Attorney General Alliance 2024 Annual Meeting

By Steve Arthur, Vice President, Stateside Associates

The Attorney General Alliance (AGA) concluded their Annual Meeting on Saturday, June 15th, and it was a reminder that issues discussed at AG meetings aren’t just philosophical policy discussions. They provide a window into what issues are important to the AGs and future actions their offices may take.

For example, during a panel discussing ESG issues at an AG meeting in the first half of 2023, one attorney general suggested that there could potentially be anti-trust implications for companies in the same industry joining a voluntary consortium that pledges to reduce emissions beyond what is required by law. In September, companies that were members of the Net Zero Financial Service Providers Alliance received a letter from 22 state attorneys general asking for information about the commitments the companies were making and expressing concern about potential anti-trust violations.

What is being discussed at these AG meetings that are held throughout the year? 

At the AGA meeting, a representative from the U.S. Department of Justice talked about enhanced coordination with state AGs for investigations and efforts with other federal agencies to streamline actions against companies. Speakers also discussed novel ways for AGs to combat artificial intelligence (AI) deepfakes, such as considering personal data as part of a person’s likeness and using existing tort law to sue for using that “likeness” without permission. This could impact any company that uses or sells consumer data.

Of particular interest to senior corporate leaders, a speaker at the National Association of Attorneys General (NAAG) meeting in Chicago suggested that state AGs might need to use criminal enforcement against senior executives for anti-trust and other violations more frequently, instead of relying on civil enforcement. The speaker noted that criminal charges “focus the mind” and could change decision-making processes at companies if senior leaders faced potential criminal charges rather than just calculating potential civil fines for their actions.

What else is being discussed at AG meetings?

This year’s NAAG President, Oregon’s Attorney General Ellen Rosenblum, has made protecting children her Presidential Initiative. With that as a focus, several sessions at both the Spring NAAG meeting and the recent AGA meeting have focused on young people’s use of social media and the impacts that use has on them. One session spent some time discussing how influencers can drive the use of certain products that might not be legal for use by underage youth. However, those influencers weren’t getting payments from those product producers, but rather from general advertisers. A question raised was how much responsibility advertisers have for the content influencers provide. If your company has relationships with influencers, does your company understand all the products they are promoting?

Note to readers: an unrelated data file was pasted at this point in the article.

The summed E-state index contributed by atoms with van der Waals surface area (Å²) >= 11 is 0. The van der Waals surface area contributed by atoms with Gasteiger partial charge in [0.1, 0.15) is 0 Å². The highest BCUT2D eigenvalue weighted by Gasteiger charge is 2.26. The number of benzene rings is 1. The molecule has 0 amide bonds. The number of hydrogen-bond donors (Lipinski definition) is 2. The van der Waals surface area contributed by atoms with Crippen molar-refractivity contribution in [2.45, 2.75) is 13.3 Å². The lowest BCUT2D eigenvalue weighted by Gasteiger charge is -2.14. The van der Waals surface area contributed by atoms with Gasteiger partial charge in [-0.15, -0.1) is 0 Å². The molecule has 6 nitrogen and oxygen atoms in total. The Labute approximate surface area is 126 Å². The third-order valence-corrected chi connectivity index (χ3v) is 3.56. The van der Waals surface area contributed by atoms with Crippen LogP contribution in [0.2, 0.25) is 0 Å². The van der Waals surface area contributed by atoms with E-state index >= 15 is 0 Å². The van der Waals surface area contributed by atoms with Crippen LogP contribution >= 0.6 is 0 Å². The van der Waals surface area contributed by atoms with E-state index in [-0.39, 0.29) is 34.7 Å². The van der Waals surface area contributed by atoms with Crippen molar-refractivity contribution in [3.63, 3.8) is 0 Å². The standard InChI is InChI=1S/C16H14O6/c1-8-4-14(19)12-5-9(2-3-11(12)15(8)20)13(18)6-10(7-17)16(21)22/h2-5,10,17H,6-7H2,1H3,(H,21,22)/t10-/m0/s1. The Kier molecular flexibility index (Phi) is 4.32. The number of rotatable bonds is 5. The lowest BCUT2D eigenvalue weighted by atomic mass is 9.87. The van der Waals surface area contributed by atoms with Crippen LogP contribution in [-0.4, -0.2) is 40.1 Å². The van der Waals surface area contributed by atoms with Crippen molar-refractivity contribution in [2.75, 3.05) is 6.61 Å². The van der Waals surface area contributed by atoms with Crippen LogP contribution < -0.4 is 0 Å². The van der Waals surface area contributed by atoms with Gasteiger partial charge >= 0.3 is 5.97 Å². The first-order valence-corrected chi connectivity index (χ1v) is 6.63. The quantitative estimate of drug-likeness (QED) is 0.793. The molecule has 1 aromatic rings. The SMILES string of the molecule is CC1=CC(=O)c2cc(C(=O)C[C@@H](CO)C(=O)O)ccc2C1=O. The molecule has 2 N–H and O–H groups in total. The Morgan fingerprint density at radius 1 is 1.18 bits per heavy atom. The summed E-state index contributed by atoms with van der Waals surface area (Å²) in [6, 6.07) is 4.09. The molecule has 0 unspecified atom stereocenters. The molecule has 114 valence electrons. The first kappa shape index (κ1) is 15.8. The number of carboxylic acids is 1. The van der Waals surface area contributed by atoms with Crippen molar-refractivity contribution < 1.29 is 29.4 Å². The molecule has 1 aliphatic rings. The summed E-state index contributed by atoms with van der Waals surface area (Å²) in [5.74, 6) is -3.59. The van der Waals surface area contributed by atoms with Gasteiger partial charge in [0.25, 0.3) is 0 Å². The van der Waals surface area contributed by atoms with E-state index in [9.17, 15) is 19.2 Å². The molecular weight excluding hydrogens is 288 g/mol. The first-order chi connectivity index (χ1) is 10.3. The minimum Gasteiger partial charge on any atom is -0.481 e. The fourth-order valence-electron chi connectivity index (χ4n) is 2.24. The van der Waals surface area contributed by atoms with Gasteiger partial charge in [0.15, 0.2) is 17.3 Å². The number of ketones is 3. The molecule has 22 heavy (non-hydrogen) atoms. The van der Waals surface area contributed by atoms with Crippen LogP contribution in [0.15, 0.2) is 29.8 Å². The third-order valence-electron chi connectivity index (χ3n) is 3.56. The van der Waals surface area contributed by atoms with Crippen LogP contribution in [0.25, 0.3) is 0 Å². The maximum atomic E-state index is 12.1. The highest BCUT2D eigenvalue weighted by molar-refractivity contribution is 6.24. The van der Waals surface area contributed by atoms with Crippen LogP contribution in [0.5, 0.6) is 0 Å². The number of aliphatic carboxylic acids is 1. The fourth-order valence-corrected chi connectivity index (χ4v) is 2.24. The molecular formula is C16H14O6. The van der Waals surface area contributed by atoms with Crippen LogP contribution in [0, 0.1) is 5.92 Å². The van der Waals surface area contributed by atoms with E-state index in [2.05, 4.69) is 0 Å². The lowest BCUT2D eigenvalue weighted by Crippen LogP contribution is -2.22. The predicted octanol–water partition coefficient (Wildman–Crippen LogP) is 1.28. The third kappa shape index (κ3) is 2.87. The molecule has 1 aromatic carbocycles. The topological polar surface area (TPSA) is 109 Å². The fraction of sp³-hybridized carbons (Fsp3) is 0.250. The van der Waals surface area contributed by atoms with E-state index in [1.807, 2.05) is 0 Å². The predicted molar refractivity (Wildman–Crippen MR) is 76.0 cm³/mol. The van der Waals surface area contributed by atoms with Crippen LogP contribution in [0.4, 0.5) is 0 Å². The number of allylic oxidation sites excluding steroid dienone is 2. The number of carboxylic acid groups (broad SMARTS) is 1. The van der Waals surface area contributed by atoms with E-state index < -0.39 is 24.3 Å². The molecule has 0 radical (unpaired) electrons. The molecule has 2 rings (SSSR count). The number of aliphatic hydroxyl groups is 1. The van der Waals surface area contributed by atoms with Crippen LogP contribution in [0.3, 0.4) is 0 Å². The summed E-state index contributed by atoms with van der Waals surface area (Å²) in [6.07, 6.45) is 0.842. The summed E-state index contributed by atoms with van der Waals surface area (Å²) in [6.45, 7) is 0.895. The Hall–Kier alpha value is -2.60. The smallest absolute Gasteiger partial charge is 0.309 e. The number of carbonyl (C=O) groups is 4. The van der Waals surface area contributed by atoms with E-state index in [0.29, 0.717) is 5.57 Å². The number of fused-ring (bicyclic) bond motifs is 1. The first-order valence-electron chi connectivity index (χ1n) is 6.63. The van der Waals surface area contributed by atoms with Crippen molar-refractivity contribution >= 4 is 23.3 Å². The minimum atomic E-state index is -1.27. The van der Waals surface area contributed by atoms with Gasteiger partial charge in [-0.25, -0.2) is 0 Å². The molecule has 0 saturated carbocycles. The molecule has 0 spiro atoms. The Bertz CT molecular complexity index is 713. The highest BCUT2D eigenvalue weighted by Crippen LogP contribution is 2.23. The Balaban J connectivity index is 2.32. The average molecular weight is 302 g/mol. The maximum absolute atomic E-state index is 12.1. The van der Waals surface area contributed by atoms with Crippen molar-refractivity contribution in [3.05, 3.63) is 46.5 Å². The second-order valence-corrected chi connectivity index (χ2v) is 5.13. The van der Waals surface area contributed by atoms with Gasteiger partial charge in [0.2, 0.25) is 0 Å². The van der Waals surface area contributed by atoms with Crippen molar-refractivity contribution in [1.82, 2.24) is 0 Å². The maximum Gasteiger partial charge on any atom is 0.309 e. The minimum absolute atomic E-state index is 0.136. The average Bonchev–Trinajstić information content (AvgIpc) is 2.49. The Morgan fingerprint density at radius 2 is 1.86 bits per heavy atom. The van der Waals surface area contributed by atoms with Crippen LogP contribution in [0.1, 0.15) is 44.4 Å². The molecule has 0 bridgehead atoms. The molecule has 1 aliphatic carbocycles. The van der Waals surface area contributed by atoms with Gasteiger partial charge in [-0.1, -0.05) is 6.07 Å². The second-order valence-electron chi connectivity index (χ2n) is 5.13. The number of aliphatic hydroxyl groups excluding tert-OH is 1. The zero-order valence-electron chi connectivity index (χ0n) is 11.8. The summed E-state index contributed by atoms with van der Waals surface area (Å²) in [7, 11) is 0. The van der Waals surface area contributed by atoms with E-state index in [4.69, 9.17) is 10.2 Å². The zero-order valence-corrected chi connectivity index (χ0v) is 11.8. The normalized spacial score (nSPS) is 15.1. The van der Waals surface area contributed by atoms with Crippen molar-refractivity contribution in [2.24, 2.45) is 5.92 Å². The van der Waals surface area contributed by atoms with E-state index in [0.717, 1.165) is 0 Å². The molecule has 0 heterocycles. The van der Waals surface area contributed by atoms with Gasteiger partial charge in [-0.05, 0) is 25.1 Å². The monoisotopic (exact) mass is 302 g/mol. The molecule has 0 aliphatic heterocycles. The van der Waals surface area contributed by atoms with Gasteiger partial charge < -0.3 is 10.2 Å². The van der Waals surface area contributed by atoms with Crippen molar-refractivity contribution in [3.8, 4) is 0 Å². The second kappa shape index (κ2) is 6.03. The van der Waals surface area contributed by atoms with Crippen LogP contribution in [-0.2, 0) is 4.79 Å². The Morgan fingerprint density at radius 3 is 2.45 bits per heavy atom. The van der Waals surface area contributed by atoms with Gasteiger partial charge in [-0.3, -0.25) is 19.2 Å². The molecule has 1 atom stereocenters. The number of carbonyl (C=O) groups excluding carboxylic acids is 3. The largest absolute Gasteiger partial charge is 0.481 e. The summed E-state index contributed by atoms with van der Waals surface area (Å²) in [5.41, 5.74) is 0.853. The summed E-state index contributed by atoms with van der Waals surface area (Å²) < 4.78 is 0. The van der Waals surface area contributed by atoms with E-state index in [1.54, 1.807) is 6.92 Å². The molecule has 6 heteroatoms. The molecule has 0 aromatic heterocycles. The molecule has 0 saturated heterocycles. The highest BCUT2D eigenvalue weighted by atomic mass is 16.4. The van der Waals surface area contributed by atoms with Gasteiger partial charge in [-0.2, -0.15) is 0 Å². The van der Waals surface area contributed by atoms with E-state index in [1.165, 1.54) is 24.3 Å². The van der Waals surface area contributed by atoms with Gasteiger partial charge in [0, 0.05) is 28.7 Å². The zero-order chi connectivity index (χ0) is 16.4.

Other panels at the most recent AGA and NAAG meetings have included discussions on AI being used to create deepfakes that could be used for fraudulent purposes and how AGs and the private sector need to work together to counter these threats. Separate discussions focused on how deepfakes are likely being used to try to influence the outcome of our elections, and what the private sector should be doing in the AI space to keep everyone safe.

Other sessions focused on various aspects of consumer protection, from cybersecurity and organized retail crime to fentanyl and mental health challenges. These meetings provide the AGs an opportunity to learn about emerging issues that are often related to technology, so they spend time trying to understand how that technology can impact the way they enforce their state laws. Therefore, these meetings can also provide the private sector with opportunities to educate the AGs on emerging technologies.

State attorneys general are going to continue to play an increasingly important role in regulating commercial business activities and ensuring a level playing field for companies. Understanding their priorities and how they could impact your business is something more and more companies are coming to realize is an important business practice. It’s why private sector attendance at these AG meetings continues to increase each year.

The Stateside team has been helping clients build relationships and educate attorneys general on their issues for over two decades and is happy to discuss situations to determine and provide solutions.

Companies needing to know what AGs are talking about in more detail, but don’t have the resources to attend all their meetings, will benefit from Stateside’s new State AG Executive Report. Learn more about how this intel will help your organization.